Protecting government entities from cyber attacks
By Rob Rudloff
By Rob Rudloff
Recently, the U.S federal government suffered its largest cyber and data breach, which reportedly compromised the personal and financial information of over 21 million current and former employees. With the rising risks and costs of cyber security and with the sensitive and important nature of government data, understanding how to protect your entity, municipality or school is critical.
One disturbing phenomenon that has grown exponentially over the past decade is social engineering – the use of human assets and vulnerabilities to try to break into systems. Examples include hackers calling people to try to gain information, picking up access codes or entry cards by “shoulder surfing” employees, sending phishing e-mails or placing calls asking users to update computers or software – all in order to gain context or credentials for hacking into your systems. Phishing e-mail attacks are increasingly sophisticated, including methods to bypass email filtering, so the attack reaches the end-user with significantly better emails.
Getting serious about cybersecurity
Cyber risk must be managed as an ongoing organization-wide concern, not just an IT issue. The first step is to admit that the threat is real and your organization could be a target.
Protecting your organization against attacks is certainly possible, but it requires focus, vigilance and a sprinkling of paranoia. First, determine what is known about your entity’s data, where and how it is accessed, and how it is protected.
- Develop a clear snapshot of your sensitive information. Identify what sensitive information exists that hackers would be interested in, where you store this information, who has access to the data, and how this data and your technology systems are protected. Also, it is critical to understand how you will know or become aware of a security event or breach to limit downtime or amount of information accessed.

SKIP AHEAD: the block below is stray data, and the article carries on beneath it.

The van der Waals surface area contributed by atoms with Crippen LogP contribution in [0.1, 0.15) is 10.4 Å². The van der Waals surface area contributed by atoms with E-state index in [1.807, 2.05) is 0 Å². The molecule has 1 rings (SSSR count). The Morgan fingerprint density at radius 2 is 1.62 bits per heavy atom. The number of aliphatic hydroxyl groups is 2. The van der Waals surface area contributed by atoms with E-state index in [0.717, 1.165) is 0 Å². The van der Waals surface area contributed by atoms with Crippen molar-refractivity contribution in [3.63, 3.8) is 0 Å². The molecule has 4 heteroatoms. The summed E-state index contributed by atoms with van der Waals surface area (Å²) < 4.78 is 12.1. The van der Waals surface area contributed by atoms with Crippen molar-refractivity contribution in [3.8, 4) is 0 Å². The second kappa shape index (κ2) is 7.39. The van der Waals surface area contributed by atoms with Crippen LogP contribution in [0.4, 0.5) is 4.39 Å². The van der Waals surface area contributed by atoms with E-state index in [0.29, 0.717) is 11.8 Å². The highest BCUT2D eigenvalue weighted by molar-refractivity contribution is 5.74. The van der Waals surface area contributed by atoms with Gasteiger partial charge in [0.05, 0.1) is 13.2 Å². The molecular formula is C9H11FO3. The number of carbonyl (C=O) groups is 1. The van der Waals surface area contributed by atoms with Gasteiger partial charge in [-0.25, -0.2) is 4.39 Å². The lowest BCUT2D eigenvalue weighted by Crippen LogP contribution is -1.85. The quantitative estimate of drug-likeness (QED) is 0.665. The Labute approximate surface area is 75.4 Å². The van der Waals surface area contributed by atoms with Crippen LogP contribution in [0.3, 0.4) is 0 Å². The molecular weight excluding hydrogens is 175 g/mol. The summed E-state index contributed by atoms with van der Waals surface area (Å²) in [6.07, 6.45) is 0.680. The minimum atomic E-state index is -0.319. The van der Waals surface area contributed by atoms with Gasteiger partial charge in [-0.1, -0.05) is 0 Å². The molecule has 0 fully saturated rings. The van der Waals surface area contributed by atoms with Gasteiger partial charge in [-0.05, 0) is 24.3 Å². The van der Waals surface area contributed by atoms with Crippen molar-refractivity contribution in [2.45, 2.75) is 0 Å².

- Limit your exposure by reviewing all contracts for issues that could expose cyber vulnerability, especially vendor contracts with data centers, cloud and software providers, IT specialists, and other outside suppliers with access to your internal systems. Regularly review your entity’s cyber liability insurance coverage to determine whether coverage is appropriate and determine what risks you should avoid, accept, mitigate or transfer through insurance, as well as specific plans associated with each approach.
- Safeguard your data with a layered defense approach, so that if any one layer is compromised, the additional controls can still provide protection and detection capabilities. This begins with a secure physical environment; restrict and monitor access to physical areas. Maintain secure destruction of paper and media, including PC and USB drives, servers, copiers, etc. Understand your inventory of hardware, software, and applications so you can recognize something out of the ordinary. Install and update antivirus and anti-malware protection regularly. Decide who receives mobile devices and set up protocols for how and when they are used. Understanding how information moves into, through, and out of your organization is essential to assessing security vulnerabilities
Prevention is a continuous process
Ongoing vigilance can be one of your most effective tools against cyber threats. Continuously educating and training employees is critical to combat the daily threats delivered via e-mail and malicious websites.
Performing periodic assessments of the environment based on risks and threats can be extremely useful to understand where weaknesses may exist and how the security infrastructure detects and prevents attacks. Continuously identify and deploy new solutions to secure your data as your environment and the threats change. Consider developing a “red team” comprised of IT specialists who try to hack into your systems. This is a good way to identify vulnerabilities and determine where an “open door” may exist.
Overall, a sustained focus on cyber security is imperative. It’s more important than ever to communicate with leadership and employees, adapt to the ever-changing threat environment and monitoring and test your systems. These are all pieces of the cyber security puzzle designed to minimize your risk and impact.
Rob Rudloff, CISSP, ISSMP, MBA, is partner-in-charge of the Cyber Security Risk Services at RubinBrown, one of the nation’s top 50 accounting and business consulting firms. Rob has more than 20 years of IT experience, previously serving at the Pentagon and National Security Agency in an information security role.